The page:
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Your friends should be a known entity, plus you probably already have a good idea of your friends’ work ethic, their knowledge, skills, and abilities. In addition, you may also know how they manage time and money, which provides a big advantage over going into business with someone you only marginally know. If you have a friend whose skills compliment your own and who shares the same vision for a business that you do, you might have the foundation necessary to be successful. Another advantage to friends becoming business partners is that friends already share close communication and should not shy away from speaking directly to when needed. A partnership also allows you some breathing room from a financial standpoint, if your friend has money to invest in the business. Even a friend who is short on cash but has good credit can still contribute to start-up costs by obtaining cash advances for business expenses.
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One of the most common problems with friends becoming partners is that friends are more likely to take advantage of another friend in a way they would not a known partner or a boss at a regular job. Friends may not adhere well to business hours, take long lunches and want more vacation than is feasible. Friends may also do things such as bring their children or pets to work with them, even though they would never consider doing so if working for someone else. Friends may also want to employ family members or friends that are not suitable for the job.
All of the listed behaviors are disrespectful to the other partners, but your friend will likely not appreciate or accept these non-wanted behaviors when you point them out. Because of this fact, friends will often hold their tongue about another friend’s bad behavior rather than create conflict. Unfortunately, this failure to clear the air creates stress and a buildup of frustration in the partner that feels he is being taken advantage of.
No matter how a partnership is legally structured, one person still has to have the final say in business decision-making. If you don't agree with the way your friend wants to take the business, you must be prepared to go against him for the betterment of the company. Unfortunately, someone who knows you on a personal level can also attack with personal items if he feels provoked to that point. A disagreement about a business matter can easily deteriorate into a fight at a personal level if the partners are also friends.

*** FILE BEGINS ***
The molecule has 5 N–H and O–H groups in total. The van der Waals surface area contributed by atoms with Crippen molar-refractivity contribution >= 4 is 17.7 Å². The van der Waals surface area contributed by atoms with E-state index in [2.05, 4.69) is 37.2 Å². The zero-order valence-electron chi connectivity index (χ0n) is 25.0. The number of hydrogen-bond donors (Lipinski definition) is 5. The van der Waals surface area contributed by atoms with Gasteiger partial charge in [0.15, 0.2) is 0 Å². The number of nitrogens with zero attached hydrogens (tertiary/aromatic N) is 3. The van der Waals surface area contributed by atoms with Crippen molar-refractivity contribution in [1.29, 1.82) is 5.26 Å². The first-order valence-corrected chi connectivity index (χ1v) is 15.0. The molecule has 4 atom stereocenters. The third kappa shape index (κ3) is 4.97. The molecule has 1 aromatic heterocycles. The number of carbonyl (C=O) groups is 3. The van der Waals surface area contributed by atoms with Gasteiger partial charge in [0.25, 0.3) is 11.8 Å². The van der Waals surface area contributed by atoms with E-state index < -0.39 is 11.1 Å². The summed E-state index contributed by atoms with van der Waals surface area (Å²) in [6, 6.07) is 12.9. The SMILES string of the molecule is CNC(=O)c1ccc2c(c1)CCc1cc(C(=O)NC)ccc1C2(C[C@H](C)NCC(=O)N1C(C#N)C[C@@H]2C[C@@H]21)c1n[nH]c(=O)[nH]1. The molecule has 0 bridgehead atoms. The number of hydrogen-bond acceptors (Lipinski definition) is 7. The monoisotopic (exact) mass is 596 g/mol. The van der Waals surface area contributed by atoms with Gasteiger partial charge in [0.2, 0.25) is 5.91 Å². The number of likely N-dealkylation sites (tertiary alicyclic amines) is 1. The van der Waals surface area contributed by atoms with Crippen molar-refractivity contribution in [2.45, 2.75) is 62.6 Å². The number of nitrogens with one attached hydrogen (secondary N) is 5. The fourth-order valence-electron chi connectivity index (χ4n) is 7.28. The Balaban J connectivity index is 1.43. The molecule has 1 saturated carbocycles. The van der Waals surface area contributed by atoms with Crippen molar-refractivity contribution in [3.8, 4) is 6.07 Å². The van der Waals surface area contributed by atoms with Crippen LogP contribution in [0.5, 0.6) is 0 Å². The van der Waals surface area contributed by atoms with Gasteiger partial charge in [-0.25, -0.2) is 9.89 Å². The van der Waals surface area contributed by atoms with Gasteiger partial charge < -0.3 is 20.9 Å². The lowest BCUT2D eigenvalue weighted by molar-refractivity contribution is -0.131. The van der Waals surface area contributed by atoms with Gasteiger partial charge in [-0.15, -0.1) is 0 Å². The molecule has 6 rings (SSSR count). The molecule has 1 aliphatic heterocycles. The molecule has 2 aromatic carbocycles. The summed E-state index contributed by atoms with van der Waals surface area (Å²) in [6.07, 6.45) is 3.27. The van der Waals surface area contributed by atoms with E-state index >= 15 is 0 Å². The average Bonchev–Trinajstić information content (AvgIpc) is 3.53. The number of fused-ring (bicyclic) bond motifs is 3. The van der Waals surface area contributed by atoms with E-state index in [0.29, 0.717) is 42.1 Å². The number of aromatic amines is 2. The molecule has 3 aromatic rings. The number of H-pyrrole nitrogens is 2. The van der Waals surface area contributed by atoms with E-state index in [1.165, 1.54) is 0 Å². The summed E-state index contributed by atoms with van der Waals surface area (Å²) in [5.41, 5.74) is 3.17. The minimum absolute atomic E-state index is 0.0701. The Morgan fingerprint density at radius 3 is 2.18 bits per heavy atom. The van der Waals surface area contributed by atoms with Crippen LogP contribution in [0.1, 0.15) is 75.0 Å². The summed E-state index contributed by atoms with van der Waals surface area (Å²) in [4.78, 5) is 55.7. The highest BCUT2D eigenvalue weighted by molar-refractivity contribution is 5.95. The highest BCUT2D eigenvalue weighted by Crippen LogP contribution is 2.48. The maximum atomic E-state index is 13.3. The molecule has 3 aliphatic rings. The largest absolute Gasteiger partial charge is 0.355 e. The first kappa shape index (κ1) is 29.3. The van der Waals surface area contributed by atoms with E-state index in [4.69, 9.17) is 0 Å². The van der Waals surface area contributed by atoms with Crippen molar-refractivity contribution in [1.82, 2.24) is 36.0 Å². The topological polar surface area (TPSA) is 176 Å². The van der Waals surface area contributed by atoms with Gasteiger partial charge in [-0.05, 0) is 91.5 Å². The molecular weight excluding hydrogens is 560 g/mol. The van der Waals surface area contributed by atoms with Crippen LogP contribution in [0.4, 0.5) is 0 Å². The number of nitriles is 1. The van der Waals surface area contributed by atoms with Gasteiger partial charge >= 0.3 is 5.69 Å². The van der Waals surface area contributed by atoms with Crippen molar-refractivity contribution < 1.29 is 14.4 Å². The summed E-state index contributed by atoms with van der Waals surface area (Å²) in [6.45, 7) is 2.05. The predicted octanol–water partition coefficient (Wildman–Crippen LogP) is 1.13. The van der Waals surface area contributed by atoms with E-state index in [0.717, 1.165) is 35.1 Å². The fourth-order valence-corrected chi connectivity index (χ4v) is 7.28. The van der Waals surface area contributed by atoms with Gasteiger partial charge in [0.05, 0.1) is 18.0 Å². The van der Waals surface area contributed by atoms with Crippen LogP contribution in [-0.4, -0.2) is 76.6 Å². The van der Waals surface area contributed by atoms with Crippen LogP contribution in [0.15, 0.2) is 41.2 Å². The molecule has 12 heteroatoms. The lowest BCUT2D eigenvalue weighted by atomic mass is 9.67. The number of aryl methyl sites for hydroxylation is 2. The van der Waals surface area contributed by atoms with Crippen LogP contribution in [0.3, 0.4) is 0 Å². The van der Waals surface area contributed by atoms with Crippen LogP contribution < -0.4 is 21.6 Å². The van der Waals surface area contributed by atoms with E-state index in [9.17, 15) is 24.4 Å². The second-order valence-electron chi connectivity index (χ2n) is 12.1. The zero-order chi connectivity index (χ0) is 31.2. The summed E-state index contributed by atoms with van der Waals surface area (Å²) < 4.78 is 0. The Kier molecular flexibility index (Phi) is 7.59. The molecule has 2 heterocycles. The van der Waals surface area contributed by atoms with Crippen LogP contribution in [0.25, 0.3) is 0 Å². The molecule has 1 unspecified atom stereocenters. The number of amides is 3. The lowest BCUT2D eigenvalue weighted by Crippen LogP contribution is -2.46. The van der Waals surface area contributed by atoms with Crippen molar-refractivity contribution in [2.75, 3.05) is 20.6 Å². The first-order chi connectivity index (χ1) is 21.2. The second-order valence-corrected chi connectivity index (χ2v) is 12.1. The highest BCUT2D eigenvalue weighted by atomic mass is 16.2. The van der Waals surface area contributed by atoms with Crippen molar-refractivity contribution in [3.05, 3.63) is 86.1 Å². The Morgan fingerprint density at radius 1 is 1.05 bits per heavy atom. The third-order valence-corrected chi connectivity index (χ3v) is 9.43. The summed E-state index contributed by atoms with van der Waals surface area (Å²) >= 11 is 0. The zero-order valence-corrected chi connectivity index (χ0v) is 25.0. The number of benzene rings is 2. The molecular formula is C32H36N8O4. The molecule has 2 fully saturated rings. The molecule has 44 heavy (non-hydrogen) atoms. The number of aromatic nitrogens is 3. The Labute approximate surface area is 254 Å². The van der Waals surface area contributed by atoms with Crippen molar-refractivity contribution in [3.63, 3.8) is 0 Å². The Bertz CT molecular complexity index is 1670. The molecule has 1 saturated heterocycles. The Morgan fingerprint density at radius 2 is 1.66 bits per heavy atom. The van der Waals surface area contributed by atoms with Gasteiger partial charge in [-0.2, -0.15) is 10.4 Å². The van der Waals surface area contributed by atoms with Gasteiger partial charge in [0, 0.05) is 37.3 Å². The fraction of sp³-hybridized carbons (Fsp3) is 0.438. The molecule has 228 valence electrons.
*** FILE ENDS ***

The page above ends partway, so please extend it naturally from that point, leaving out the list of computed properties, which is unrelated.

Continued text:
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How to Avoid Conflict
When it comes to choosing a friend to become business partners with, you must choose wisely. Assess each of your friends’ abilities and skills and choose the business partner(s) that fill gaps in your own knowledge or abilities. Partners who all have the same single skill are apt to argue about how to apply that one skill and neglect all the other work that needs to be done.
Create a list of all the business functions that must be covered and assign a partner to each function. Be fair with the assignments, allowing each partner to contribute to an area of interest as well as the general business operations. Set boundaries concerning work and personal interaction. A good policy is to never discuss work on personal time and never discuss personal issues during work hours. That way, you can keep your personal life from interfering with your business and your business from interfering with your personal relationship.
Determine the financial funding up-front and put it in writing. If one person contributes more money to the business, they should get a larger share of the business profits or less working hours in return for their investment. Draw up legal documents that cover all your business agreements before you start the business. It's much easier to avoid hurt feelings if everyone knows up front exactly what they are expected to contribute and in what form.
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References & Photo Credit
- Belmont University - http://forum.belmont.edu/cornwall/archives/002329.html
- NFIB: 5 Tips for Working With Family and Friends - http://www.nfib.com/business-resources/business-resources-item?cmsid=50695